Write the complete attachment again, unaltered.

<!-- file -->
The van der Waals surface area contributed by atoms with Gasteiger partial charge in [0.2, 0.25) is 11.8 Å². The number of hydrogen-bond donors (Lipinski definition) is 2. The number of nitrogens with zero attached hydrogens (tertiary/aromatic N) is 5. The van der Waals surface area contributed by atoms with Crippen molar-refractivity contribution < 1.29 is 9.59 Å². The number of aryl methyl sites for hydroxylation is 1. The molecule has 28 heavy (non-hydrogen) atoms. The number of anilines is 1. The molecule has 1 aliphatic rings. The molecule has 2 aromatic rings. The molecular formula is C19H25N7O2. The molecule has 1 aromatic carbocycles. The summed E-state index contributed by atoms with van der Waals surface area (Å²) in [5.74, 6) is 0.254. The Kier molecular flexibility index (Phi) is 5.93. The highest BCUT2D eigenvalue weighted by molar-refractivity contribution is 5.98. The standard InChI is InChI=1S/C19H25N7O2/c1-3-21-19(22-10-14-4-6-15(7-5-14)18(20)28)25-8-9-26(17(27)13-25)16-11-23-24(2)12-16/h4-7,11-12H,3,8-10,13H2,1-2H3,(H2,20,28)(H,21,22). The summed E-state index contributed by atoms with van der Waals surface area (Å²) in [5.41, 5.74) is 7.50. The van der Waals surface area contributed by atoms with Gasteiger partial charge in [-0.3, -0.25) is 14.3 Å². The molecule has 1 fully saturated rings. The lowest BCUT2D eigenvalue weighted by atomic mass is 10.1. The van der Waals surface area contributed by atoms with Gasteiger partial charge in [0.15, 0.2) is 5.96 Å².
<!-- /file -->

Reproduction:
The van der Waals surface area contributed by atoms with Gasteiger partial charge in [0.2, 0.25) is 11.8 Å². The number of hydrogen-bond donors (Lipinski definition) is 2. The number of nitrogens with zero attached hydrogens (tertiary/aromatic N) is 5. The van der Waals surface area contributed by atoms with Crippen molar-refractivity contribution < 1.29 is 9.59 Å². The number of aryl methyl sites for hydroxylation is 1. The molecule has 28 heavy (non-hydrogen) atoms. The number of anilines is 1. The molecule has 1 aliphatic rings. The molecule has 2 aromatic rings. The molecular formula is C19H25N7O2. The molecule has 1 aromatic carbocycles. The summed E-state index contributed by atoms with van der Waals surface area (Å²) in [5.74, 6) is 0.254. The Kier molecular flexibility index (Phi) is 5.93. The highest BCUT2D eigenvalue weighted by molar-refractivity contribution is 5.98. The standard InChI is InChI=1S/C19H25N7O2/c1-3-21-19(22-10-14-4-6-15(7-5-14)18(20)28)25-8-9-26(17(27)13-25)16-11-23-24(2)12-16/h4-7,11-12H,3,8-10,13H2,1-2H3,(H2,20,28)(H,21,22). The summed E-state index contributed by atoms with van der Waals surface area (Å²) in [5.41, 5.74) is 7.50. The van der Waals surface area contributed by atoms with Gasteiger partial charge in [-0.3, -0.25) is 14.3 Å². The molecule has 1 fully saturated rings. The lowest BCUT2D eigenvalue weighted by atomic mass is 10.1. The van der Waals surface area contributed by atoms with Gasteiger partial charge in [0.15, 0.2) is 5.96 Å².